Warren C. Heylman

Fellow | AIA

Heylman, Warren C.

(1923 – )

Architect Warren C. Heylman had a prolific practice in the Inland Northwest. By 1959, he had four draftsmen in the office and he had already completed several high profile commissions, including two shopping malls, the Liberty Lake Golf Course Clubhouse, and homes in several subdivisions. Over the next thirty + years, his unique designs garnered him many awards and accolades which left an enduring mark on the built environment in many communities. Sometimes his forward thinking and unusual designs were often controversial among the general public. However, this criticism didn’t bother Heylman. He once commented, “A painting, a sculpture, the sound of a symphony will draw different reactions from each of us, and we are critical of a new form, shape, color or sound with which we are not familiar.”  

A native of Spokane, Warren Cummings Heylman was born on September 12, 1923, and attended Lewis & Clark High School. He initially went to undergraduate school at Washington State University but was drafted into the Navy. He was then accepted into the Navy V-12 program at the University of Kansas and graduated there with an architectural engineering degree in 1945 under the tutelage of architecture professors Joseph Kellogg and Verner Smith. Heylman was at the top of his class with Tau Beta Pi honors, and was the Scarab Architectural Award winner that year. After midshipman school at Notre Dame, Heylman served as a gunnery duty officer aboard a Navy transport ship in the Pacific. He was discharged in 1946 and returned to Spokane gaining practical experience by working for architect G.A. Pehrson, John P. O’Neil, and the firm of Whitehouse & Price. However in late 1950, during the Korean War, Heylman was called back to active duty and spent the next two years aboard the tactical cargo vessel, the USS Warrick (AKA-89).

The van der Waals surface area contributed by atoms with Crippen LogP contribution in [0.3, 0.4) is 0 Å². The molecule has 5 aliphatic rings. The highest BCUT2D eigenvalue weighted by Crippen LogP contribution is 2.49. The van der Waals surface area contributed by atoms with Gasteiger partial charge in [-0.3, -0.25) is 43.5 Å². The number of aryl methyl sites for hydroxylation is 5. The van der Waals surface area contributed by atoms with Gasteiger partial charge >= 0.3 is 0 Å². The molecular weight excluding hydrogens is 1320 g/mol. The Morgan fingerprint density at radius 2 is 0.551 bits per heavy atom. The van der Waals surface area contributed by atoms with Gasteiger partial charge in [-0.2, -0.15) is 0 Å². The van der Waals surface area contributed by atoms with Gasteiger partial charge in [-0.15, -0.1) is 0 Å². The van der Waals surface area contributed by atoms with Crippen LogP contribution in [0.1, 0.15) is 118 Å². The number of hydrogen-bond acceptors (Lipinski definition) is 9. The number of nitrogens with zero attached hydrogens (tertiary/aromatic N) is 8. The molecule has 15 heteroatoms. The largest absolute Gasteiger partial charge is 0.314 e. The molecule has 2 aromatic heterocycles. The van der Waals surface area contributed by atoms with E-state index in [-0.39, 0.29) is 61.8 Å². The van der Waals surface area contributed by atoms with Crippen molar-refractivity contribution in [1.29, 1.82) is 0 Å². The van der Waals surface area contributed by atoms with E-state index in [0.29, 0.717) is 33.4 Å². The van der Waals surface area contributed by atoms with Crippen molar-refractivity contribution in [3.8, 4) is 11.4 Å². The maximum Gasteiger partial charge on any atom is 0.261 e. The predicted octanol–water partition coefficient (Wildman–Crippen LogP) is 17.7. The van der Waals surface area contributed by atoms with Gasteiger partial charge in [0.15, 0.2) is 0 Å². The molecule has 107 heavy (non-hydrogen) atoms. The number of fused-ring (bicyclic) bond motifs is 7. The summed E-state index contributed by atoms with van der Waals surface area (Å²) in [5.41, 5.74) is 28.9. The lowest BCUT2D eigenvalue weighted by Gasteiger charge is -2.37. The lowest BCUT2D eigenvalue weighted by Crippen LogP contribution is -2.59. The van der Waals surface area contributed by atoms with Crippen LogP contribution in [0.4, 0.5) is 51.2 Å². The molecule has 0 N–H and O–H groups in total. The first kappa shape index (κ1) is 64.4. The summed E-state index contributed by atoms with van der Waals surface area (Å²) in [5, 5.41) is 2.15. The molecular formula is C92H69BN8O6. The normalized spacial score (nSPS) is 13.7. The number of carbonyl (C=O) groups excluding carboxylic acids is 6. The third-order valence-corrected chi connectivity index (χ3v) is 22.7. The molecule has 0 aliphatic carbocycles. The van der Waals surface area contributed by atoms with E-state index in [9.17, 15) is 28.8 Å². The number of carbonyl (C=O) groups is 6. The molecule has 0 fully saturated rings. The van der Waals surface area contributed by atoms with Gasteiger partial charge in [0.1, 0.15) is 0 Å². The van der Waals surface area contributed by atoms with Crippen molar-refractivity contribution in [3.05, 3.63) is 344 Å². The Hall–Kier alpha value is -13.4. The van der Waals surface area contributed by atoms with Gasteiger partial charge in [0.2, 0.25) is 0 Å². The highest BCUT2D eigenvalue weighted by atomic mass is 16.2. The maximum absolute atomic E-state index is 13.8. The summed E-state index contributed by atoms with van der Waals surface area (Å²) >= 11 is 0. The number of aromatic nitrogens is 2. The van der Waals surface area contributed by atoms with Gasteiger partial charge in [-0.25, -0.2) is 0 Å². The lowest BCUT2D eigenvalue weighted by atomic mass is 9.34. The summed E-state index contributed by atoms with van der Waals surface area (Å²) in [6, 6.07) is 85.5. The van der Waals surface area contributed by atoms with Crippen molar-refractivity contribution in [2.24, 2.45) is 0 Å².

After being discharged, on the day he returned to Spokane (December 1, 1952), Heylman opened his own independent architectural practice. Within a week, he received his first commission, a residential design, and a month later he got a job designing a dental clinic. From there, jobs flowed until his retirement.

Notable projects included the Norman Wells House (1954), Liberty Lake/Hangman Valley Golf Course (1960); the Lincoln Garden Apartments (1962), the Spokane International Airport (1965 with William Trogdon), the Parkade Plaza Parking Garage (1967), Riverfalls Tower (1968), and the Cathedral Plaza Residential Tower (1971) —  all in Spokane. Heylman is also credited with the design for the Whitman County Library (1960) in Colfax, the Federal Building (1968) in Wenatchee, and Capitol Lake Towers (1973) in Olympia. 

His most controversial project was the Spokane County Social and Health Services Center (1977). The fortress-like building won architectural accolades by his peers, but was greatly under-appreciated by the public. Despite the controversy, Heylman’s playful forms pushed the architectural envelope to its very edge.  Over the years, he was awarded six AIA Spokane Chapter honor awards and received one from the Concrete Institute. Heylman was named a Fellow in the American Institute of Architects in 1983 and was noted for his design work of more than 1,000 projects. 

In addition to the recognition he received for his architecture, Helyman has been recognized for his civic leadership. In 1975, he received the Rotary International Distinguished Citizen Award and was active in the Spokane Allied Arts Commission, the Spokane County Fair Board, and the Boy Scouts. At present, Heylman is retired and side lives in Spokane.  

– Michael C Houser

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